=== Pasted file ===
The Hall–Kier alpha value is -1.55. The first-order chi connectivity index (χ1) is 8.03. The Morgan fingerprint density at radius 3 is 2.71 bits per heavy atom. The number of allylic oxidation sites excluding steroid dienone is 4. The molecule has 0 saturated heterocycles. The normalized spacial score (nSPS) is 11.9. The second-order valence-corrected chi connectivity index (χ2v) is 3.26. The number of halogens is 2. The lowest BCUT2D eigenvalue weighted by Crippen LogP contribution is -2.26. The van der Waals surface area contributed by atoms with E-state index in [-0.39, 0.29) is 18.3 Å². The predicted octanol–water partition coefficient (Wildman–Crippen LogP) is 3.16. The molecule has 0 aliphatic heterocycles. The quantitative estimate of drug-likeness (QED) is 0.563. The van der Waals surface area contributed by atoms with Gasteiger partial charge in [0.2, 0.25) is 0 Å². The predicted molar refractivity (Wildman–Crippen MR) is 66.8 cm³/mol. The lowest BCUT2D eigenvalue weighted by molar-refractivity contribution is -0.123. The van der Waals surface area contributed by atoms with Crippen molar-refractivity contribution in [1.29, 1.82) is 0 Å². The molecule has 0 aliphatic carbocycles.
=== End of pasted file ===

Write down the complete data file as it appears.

The Hall–Kier alpha value is -1.55. The first-order chi connectivity index (χ1) is 8.03. The Morgan fingerprint density at radius 3 is 2.71 bits per heavy atom. The number of allylic oxidation sites excluding steroid dienone is 4. The molecule has 0 saturated heterocycles. The normalized spacial score (nSPS) is 11.9. The second-order valence-corrected chi connectivity index (χ2v) is 3.26. The number of halogens is 2. The lowest BCUT2D eigenvalue weighted by Crippen LogP contribution is -2.26. The van der Waals surface area contributed by atoms with E-state index in [-0.39, 0.29) is 18.3 Å². The predicted octanol–water partition coefficient (Wildman–Crippen LogP) is 3.16. The molecule has 0 aliphatic heterocycles. The quantitative estimate of drug-likeness (QED) is 0.563. The van der Waals surface area contributed by atoms with Gasteiger partial charge in [0.2, 0.25) is 0 Å². The predicted molar refractivity (Wildman–Crippen MR) is 66.8 cm³/mol. The lowest BCUT2D eigenvalue weighted by molar-refractivity contribution is -0.123. The van der Waals surface area contributed by atoms with Crippen molar-refractivity contribution in [1.29, 1.82) is 0 Å². The molecule has 0 aliphatic carbocycles.